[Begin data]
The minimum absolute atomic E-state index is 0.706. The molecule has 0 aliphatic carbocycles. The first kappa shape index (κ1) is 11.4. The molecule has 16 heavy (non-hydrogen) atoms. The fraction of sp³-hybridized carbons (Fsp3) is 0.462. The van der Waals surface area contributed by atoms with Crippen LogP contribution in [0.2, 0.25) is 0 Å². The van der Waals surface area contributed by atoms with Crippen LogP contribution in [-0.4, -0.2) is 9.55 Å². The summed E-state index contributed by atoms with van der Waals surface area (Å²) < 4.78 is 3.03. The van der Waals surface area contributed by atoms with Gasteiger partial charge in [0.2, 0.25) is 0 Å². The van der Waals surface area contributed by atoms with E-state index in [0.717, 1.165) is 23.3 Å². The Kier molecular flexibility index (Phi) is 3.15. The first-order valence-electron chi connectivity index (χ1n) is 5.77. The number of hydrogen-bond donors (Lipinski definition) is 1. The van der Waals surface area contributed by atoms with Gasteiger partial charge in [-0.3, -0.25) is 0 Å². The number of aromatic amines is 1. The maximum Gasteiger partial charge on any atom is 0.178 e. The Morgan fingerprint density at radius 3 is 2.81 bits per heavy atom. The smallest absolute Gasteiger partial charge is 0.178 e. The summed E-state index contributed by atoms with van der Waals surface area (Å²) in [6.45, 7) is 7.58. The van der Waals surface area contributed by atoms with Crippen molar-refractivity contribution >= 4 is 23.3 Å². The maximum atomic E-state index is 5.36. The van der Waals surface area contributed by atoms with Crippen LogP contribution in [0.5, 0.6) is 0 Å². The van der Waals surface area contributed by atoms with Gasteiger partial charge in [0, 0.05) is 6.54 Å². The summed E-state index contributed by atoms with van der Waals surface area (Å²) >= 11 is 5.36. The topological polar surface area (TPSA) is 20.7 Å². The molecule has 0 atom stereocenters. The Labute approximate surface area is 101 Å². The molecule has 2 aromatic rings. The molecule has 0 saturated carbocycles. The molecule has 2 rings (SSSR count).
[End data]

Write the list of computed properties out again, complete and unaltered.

The minimum absolute atomic E-state index is 0.706. The molecule has 0 aliphatic carbocycles. The first kappa shape index (κ1) is 11.4. The molecule has 16 heavy (non-hydrogen) atoms. The fraction of sp³-hybridized carbons (Fsp3) is 0.462. The van der Waals surface area contributed by atoms with Crippen LogP contribution in [0.2, 0.25) is 0 Å². The van der Waals surface area contributed by atoms with Crippen LogP contribution in [-0.4, -0.2) is 9.55 Å². The summed E-state index contributed by atoms with van der Waals surface area (Å²) < 4.78 is 3.03. The van der Waals surface area contributed by atoms with Gasteiger partial charge in [0.2, 0.25) is 0 Å². The van der Waals surface area contributed by atoms with E-state index in [0.717, 1.165) is 23.3 Å². The Kier molecular flexibility index (Phi) is 3.15. The first-order valence-electron chi connectivity index (χ1n) is 5.77. The number of hydrogen-bond donors (Lipinski definition) is 1. The van der Waals surface area contributed by atoms with Gasteiger partial charge in [-0.3, -0.25) is 0 Å². The number of aromatic amines is 1. The maximum Gasteiger partial charge on any atom is 0.178 e. The Morgan fingerprint density at radius 3 is 2.81 bits per heavy atom. The smallest absolute Gasteiger partial charge is 0.178 e. The summed E-state index contributed by atoms with van der Waals surface area (Å²) in [6.45, 7) is 7.58. The van der Waals surface area contributed by atoms with Crippen molar-refractivity contribution >= 4 is 23.3 Å². The maximum atomic E-state index is 5.36. The van der Waals surface area contributed by atoms with Crippen LogP contribution in [0.5, 0.6) is 0 Å². The van der Waals surface area contributed by atoms with Gasteiger partial charge in [0, 0.05) is 6.54 Å². The summed E-state index contributed by atoms with van der Waals surface area (Å²) >= 11 is 5.36. The topological polar surface area (TPSA) is 20.7 Å². The molecule has 0 atom stereocenters. The Labute approximate surface area is 101 Å². The molecule has 2 aromatic rings. The molecule has 0 saturated carbocycles. The molecule has 2 rings (SSSR count).